Interest rates are again in the headlines as the Fed, the Bank of England and the ECB all had meetings. It may be a little known point but in the past there was some currency co-operation, namely the Plaza Accord and two years later the Louvre Accord and although there is no official ‘strategy’ we may start to notice that central banks act with at least some degree of collusion as they try to solve global economic issues. That last sentence might confuse, on one had interest rates are not connected to currency strengths but interest rates do have an effect on inflation and inflation can be brought about by currency manipulation (namely having too much in supply).
The Irish rate of inflation thus far in 2008 dropped from 5% in June to 4.4% according to the Central Statistics Office (CSO) the article in the Times didn’t mention if this was headline or core inflation. It has been our belief for some time that Central Banks would leave rates as they are and wait until they could see which direction the inflation/recession figures played out, on one hand inflation can not be allowed to run free but on the other there is a risk in killing inflation because that can spread over to output which would worsen the economy. The patter we believe central banks will take is that of ‘watch and wait’, inflation will either come under control as economies tighten or it won’t if it does we may later see a rate cut if it doesn’t then we will witness a rate increase.
What does this mean for mortgage interest rates? For those of you on fixed rate mortgages it doesn’t mean much in the short term, for people on tracker mortgages or variable rate mortgages it will mean your payments will increase or decrease. Having said that, people on variable rate mortgages have been forced to deal with much higher margins than in the past as lenders increase their variable rates in order to make up for losses they have been taking on ECB tracker mortgages. This occured because the margins got too low to sustain when the Euribor rates became disassociated from the ECB this is one of the symptoms of the ‘credit crunch’.
The Bank of England also left rates unchanged at 5%, the Fed followed suit leaving rates at 2%. In our opinion this shows that central banks are adopting a ‘wait and see’ attitude towards inflation. There is a fine balance between inflation and rates, while the ECB should (if they wanted to knock inflation instantly) raise rates in order to dampen inflation they have to weigh this against the impact on the general economy which could destroy any growth hopes. That is why they are going to sit it out for a while and see if the economic downturn erodes inflation and to what degree, if it doesn’t happen we will see a rate hike, every economist out there has written off this possibility but we still feel that the ECB will never keep a rate increase off the cards.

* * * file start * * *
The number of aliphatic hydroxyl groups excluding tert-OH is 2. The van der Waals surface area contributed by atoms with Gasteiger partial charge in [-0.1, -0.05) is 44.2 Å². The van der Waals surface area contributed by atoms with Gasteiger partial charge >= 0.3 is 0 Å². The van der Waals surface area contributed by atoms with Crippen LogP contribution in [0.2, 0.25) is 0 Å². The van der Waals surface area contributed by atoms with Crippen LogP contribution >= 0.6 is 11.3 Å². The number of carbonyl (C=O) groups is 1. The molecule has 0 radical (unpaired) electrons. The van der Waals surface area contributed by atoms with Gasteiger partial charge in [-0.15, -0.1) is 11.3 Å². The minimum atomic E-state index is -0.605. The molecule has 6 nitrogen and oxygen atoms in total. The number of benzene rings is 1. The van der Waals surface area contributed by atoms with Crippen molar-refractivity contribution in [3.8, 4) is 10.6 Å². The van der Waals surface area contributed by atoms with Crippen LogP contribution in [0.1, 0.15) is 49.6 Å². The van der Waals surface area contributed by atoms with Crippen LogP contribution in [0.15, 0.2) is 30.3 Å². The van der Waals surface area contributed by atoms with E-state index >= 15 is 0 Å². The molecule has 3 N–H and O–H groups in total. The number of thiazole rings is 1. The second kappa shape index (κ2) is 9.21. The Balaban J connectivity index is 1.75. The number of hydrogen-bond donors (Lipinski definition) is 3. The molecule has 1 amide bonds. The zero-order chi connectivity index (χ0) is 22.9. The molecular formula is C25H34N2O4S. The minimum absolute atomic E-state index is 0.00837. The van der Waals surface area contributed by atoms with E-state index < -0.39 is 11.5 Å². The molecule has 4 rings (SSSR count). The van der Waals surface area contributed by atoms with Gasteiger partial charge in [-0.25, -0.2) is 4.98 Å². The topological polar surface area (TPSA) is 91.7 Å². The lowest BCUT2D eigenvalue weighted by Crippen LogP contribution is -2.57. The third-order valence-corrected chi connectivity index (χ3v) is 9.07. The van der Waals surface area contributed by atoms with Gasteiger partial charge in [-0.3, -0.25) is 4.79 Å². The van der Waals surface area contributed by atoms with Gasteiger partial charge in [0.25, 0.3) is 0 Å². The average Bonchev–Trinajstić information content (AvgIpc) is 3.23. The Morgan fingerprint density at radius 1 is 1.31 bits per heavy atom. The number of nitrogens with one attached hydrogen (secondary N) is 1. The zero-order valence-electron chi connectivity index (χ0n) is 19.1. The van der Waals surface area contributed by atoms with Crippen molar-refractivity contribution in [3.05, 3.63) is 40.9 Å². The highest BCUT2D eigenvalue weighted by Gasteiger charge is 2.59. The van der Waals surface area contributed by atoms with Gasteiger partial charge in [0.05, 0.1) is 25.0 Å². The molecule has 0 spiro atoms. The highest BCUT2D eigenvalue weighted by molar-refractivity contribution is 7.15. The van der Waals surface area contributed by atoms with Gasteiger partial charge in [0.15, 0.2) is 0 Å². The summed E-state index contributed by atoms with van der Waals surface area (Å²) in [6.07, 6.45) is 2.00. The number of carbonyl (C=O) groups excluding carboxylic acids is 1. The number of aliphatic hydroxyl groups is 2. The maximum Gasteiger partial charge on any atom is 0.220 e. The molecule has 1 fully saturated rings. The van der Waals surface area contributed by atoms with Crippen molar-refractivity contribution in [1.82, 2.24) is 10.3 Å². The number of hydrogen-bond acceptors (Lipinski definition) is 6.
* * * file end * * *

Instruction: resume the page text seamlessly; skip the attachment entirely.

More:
For those who love predictions the way we feel this will play out is as follows: The dollar is getting stronger, this means that the GDP in the Eurozone may rise as exports to the USA become cheaper for Americans. This could hamper a fall in inflation, and because it will be uncertain as to how this effect is realised it will mean that the ECB will continue to wait and see, it takes several months for any change to play through the economy, because of this there will be strong talk (as always) about inflation, but an increase in the talk about ‘downside risk’. At a point before Christmas this talk will prompt (assuming inflation is falling) an indication of a rate decrease in early 2009, but again, if we don’t see inflation fall then rates holding or even increasing is a strong possibility.
Another risk is if any ‘pay increases’ are successful (across Europe) because that will drive inflation as well and lead to embedded inflation which will mean a rate hike is still possible, on that front we feel that increased wages are not to the greater benefit, a change in minimum wage would be better as the Union organised increases are primarily going to go to the public sector who are not the members of society most at risk.
Our over-riding feeling is that the speed of the drop in inflation versus the economic growth will determine the rate change and if we are to expect a change it will be either 0.25% in mid 2009, or if the momentum is too great (if sentiment and activity drop too quickly) perhaps even 0.5% of a drop at that point. The only thing that would counteract this would be if inflation doesn’t come under control and if that’s the case then rates are likely to remain stagnant until Q3/4 of 2009.